In their gathering of data, scientists need to be careful that they don’t irrevocably pollute the object or area they seek to study. We are particularly concerned about a NASA Moon mission in 2009.

It is fairly common knowledge that the Antarctic and Greenland ice caps are the archives of Earth’s climatic history of the past million years. As the ice formed, it trapped air bubbles. From ice cores drilled today, researchers can use refined analysis techniques to recover information about past atmospheric composition, world temperature, ice extent, winds, volcanic eruptions, and other topics.

In the future, even more advanced techniques will allow the extraction of additional information that is archived in the ice. That discovery will be possible because the drilling of ice cores now does not destroy the ice caps.

In interplanetary space, water molecules have existed for millennia. Dust particles varying greatly in size and composition travel in circumsolar orbits together with molecules of both inorganic and organic material. A small fraction of those objects fall on planetary surfaces, including Earth’s and the Moon’s. Most of those that land on Earth are diluted in the atmosphere, in the oceans, and on the planet’s surface. The search for such extraterrestrial objects here is therefore hopeless, except for a few special cases.

Objects falling on the Moon have a different fate. They are unimpeded by atmosphere, winds, or oceans. Water molecules will be absorbed on the rocky and sandy surface, to be desorbed later by solar radiation. Due to the Moon’s low gravity, the escape velocity of water molecules is low enough to allow a continuous loss into space. With such conditions, one would not expect to find many water molecules on the lunar surface.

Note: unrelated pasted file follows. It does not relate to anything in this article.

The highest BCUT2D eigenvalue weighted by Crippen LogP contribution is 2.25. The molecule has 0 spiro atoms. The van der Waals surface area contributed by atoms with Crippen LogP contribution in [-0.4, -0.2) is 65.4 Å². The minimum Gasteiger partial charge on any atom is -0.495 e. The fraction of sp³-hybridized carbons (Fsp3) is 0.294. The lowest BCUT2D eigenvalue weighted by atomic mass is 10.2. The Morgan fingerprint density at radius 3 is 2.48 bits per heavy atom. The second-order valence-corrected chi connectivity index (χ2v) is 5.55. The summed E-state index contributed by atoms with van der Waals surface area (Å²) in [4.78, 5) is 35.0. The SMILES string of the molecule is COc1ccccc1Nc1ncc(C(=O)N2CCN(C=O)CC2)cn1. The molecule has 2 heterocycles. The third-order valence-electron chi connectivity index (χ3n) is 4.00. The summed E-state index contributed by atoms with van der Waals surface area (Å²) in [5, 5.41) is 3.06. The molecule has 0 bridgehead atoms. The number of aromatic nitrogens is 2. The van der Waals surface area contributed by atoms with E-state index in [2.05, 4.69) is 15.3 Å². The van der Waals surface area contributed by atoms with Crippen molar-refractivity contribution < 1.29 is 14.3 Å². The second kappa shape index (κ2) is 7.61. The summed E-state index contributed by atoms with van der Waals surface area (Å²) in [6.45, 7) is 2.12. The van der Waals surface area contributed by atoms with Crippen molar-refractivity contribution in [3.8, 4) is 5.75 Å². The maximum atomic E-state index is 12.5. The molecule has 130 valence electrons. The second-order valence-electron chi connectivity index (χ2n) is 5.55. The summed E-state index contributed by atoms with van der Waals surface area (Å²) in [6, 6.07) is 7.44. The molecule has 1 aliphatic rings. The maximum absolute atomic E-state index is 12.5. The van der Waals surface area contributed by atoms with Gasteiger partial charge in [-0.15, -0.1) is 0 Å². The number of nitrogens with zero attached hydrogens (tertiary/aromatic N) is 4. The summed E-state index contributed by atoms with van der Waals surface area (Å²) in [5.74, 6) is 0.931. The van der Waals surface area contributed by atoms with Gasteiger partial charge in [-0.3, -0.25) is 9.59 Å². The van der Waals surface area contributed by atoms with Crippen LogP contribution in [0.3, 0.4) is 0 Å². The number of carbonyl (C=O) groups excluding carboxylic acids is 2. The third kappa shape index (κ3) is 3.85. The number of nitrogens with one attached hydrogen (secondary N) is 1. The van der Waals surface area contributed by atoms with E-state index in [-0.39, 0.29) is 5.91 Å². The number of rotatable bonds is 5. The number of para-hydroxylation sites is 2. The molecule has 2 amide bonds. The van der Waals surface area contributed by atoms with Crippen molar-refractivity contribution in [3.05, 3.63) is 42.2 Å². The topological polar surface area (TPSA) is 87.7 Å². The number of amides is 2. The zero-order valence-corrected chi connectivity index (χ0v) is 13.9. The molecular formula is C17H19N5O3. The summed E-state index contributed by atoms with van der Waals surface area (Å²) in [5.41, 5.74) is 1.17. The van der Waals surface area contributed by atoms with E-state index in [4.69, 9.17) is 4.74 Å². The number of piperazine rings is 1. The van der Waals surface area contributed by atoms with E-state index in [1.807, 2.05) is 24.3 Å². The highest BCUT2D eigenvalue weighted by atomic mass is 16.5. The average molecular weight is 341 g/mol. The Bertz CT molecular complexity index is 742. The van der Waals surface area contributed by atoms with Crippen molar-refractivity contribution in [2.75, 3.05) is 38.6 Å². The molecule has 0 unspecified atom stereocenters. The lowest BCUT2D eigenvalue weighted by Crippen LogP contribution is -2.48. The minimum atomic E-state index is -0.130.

Nevertheless, there are exceptions. Molecules hitting inside small craters near the poles may find a good, protected location; there are certainly small spots that solar radiation will never reach. In those spots there may be interplanetary dust particles and organic or inorganic molecules glued together by frozen water, having accumulated possibly since the Moon was first formed. Those tiny spots are an archive of solar-system history.

In October 2009 NASA’s Lunar Crater Observation and Sensing Satellite team carried out a new Moon mission whose main objective was to confirm the presence of water ice in a permanently shadowed crater ( Unfortunately, that fascinating research question was addressed by dropping a 2366-kg “bullet” that destroyed the crater and polluted the impact site. We understand that the damage is a small price to pay for science, but we wonder if NASA considered that future generations of scientists might not want to find those explosives in the Moon’s archives.

From the very basic viewpoint of site preservation, NASA’s experiment was quite primitive; it destroyed the historical record in that location. Scientists over the next few hundred years will develop new analysis techniques. They would, we are sure, be glad to find at least part of the natural archive left intact. Subsequent lunar water experiments should be planned as nondestructive site samplings.



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